NIDA Funds Innovative Research Facility To Enhance Social Workers' Involvement in Substance Abuse Treatment Research
NIDA has awarded a 5-year, $1.9 million grant to the George Warren Brown School of Social Work at
Washington University in St. Louis, Missouri, to fund the first drug abuse research infrastructure program.
This effort will lead to the development of social work-led multidiscipline studies targeting the problem
of the dually diagnosed, addiction and mental health and/or HIV/AIDS-afflicted underserved populations.
Arlene R. Stiffman, Ph.D., professor of social work, will head the school's Comorbidity and Addiction,
Prevention, Intervention and Treatment Research Program (CAP-IT). She says, "The NIDA-sponsored
infrastructure development program provides an unprecedented opportunity to conduct cutting-edge
research that will enable social workers and other allied health professionals to make a quantifiable
difference in helping people with substance abuse problems. The majority of substance abuse services
are in sectors where social workers are in the trenches, putting social workers in a unique position to
address the complexity of addiction and HIV risk problems."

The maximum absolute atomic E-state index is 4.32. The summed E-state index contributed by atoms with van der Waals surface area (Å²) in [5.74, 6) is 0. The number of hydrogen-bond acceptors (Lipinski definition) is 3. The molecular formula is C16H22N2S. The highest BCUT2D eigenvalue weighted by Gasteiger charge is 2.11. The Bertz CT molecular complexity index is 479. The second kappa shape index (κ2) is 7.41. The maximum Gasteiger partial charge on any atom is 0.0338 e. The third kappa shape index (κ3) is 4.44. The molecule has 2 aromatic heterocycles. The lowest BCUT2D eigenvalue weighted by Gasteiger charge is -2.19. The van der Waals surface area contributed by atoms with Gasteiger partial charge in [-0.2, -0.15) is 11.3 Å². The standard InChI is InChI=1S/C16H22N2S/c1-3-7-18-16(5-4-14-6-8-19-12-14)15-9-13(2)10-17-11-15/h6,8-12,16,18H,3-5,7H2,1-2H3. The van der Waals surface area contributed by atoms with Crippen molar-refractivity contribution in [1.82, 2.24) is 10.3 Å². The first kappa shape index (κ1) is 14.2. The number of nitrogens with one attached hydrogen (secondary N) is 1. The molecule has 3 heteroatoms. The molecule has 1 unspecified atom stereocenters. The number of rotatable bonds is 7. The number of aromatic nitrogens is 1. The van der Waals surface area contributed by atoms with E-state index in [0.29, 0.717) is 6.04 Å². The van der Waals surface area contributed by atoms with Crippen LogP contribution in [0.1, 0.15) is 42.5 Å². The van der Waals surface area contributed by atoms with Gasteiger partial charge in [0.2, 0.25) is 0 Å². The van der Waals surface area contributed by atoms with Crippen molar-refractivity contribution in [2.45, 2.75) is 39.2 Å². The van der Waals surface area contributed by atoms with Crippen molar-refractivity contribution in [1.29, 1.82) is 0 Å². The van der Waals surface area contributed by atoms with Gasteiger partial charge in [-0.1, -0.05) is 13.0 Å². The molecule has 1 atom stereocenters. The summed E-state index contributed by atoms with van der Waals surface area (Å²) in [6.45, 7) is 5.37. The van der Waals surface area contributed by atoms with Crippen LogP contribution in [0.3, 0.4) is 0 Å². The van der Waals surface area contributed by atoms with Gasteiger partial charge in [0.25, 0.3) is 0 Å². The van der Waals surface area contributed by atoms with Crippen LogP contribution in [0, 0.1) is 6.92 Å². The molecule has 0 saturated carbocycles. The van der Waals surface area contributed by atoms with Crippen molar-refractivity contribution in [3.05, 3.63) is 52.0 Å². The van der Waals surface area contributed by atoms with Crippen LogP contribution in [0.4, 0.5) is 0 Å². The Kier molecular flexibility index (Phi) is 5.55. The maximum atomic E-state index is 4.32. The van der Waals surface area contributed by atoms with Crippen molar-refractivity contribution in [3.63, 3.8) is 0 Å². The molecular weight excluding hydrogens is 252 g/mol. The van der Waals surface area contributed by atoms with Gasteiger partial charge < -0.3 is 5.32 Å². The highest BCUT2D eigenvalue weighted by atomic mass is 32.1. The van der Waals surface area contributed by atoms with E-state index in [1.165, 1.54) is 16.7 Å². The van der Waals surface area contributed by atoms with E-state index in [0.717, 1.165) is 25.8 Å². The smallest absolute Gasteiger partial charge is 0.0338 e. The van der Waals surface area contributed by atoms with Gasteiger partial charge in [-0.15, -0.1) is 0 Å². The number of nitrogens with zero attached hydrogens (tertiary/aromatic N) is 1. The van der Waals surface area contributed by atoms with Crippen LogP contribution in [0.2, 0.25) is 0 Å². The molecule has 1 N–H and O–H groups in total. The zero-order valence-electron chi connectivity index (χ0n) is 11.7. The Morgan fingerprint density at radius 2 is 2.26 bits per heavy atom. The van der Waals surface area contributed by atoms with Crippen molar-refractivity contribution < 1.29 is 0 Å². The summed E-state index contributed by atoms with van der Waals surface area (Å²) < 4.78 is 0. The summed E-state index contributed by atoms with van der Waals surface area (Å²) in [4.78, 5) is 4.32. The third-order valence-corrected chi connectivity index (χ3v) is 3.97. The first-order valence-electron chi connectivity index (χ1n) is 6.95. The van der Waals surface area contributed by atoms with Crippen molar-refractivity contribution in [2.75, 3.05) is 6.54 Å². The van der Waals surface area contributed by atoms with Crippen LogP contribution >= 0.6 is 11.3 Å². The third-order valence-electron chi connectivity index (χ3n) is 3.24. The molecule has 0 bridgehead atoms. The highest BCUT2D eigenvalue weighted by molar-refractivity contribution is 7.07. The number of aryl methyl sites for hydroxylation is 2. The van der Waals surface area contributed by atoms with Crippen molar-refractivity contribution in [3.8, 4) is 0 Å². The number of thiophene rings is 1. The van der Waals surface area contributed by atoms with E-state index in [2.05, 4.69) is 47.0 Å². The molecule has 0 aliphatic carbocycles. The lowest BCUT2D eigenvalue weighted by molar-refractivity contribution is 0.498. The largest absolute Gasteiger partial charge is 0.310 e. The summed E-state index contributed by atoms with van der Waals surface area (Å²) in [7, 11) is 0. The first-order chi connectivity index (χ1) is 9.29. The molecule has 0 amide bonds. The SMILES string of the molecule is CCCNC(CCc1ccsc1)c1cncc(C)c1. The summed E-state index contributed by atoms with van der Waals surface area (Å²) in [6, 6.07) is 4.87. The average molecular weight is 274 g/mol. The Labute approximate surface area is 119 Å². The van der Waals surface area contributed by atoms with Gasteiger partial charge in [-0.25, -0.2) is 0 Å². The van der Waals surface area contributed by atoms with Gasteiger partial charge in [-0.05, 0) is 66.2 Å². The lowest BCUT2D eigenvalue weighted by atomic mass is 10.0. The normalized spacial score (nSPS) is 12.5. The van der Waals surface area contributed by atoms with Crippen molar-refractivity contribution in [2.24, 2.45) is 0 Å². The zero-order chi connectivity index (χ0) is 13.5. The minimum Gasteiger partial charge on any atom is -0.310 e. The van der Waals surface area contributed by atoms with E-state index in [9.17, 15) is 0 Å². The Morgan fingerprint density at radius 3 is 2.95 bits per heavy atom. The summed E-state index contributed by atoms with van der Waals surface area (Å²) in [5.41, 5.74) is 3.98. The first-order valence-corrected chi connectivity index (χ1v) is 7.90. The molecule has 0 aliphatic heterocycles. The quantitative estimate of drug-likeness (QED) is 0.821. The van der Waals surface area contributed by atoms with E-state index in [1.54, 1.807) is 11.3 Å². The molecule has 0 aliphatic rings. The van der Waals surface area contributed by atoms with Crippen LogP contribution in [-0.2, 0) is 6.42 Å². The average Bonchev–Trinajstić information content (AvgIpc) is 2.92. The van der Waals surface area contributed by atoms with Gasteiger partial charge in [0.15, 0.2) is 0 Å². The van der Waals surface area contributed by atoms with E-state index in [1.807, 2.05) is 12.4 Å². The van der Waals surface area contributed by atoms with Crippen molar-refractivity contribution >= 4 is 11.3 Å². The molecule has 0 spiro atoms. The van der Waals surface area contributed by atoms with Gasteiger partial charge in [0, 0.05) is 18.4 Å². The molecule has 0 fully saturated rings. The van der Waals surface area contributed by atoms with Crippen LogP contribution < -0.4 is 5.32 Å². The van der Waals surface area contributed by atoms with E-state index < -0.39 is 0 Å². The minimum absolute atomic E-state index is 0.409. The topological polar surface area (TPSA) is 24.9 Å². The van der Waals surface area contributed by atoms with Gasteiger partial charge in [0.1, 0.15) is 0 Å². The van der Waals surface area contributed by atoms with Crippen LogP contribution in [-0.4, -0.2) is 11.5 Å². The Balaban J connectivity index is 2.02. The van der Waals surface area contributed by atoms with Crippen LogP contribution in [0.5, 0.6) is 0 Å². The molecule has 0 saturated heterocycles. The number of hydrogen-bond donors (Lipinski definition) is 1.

The five inaugural pilot projects of this grant will focus on research that looks at:
n The cost and the role of nontraditional services for adolescent American Indians with
- An intervention treatment program for homeless people with both mental health and
substance abuse problems;
- Solvent abuse and dependence among St. Louis-area drug-using populations;
- Substance abuse, comorbid mental health problems and HIV risk behaviors among gay,
lesbian, and bisexual adolescents; and
- Substance abuse and resiliency among battered women.
For more information about any item in this NewsScan:
- Reporters, call Stephanie Older at 301-443-6245.
- Congressional staffers, call Geoffrey Laredo at 301-594-6852.
- All studies described can be obtained through PubMed.
To order publications in English or Spanish, call NIDA’s new DrugPubs Research Dissemination center at 1-877-NIDA-NIH (1-877-643-2644) or 240-645-0228 (TDD), or fax or e-mail requests to 240-645-0227 or firstname.lastname@example.org. Online ordering is available at drugpubs.drugabuse.gov. NIDA’s new media guide can be found at drugabuse.gov/mediaguide.
The National Institute on Drug Abuse is a component of the National Institutes of Health, U.S. Department
of Health and Human Services. NIDA supports more than 85 percent of the world's research on the health
aspects of drug abuse and addiction. The Institute carries out a large variety of programs to ensure the
rapid dissemination of research information and its implementation in policy and practice. Fact sheets on
the health effects of drugs of abuse and other topics can be ordered free of charge in English and Spanish
by calling NIDA Infofax at 1-888-NIH-NIDA (644-6432) or 1-888-TTY-NIDA (889-6432) for the deaf. These
fact sheets and further information on NIDA research and other activities can be found on the Home
page at http://www.drugabuse.gov.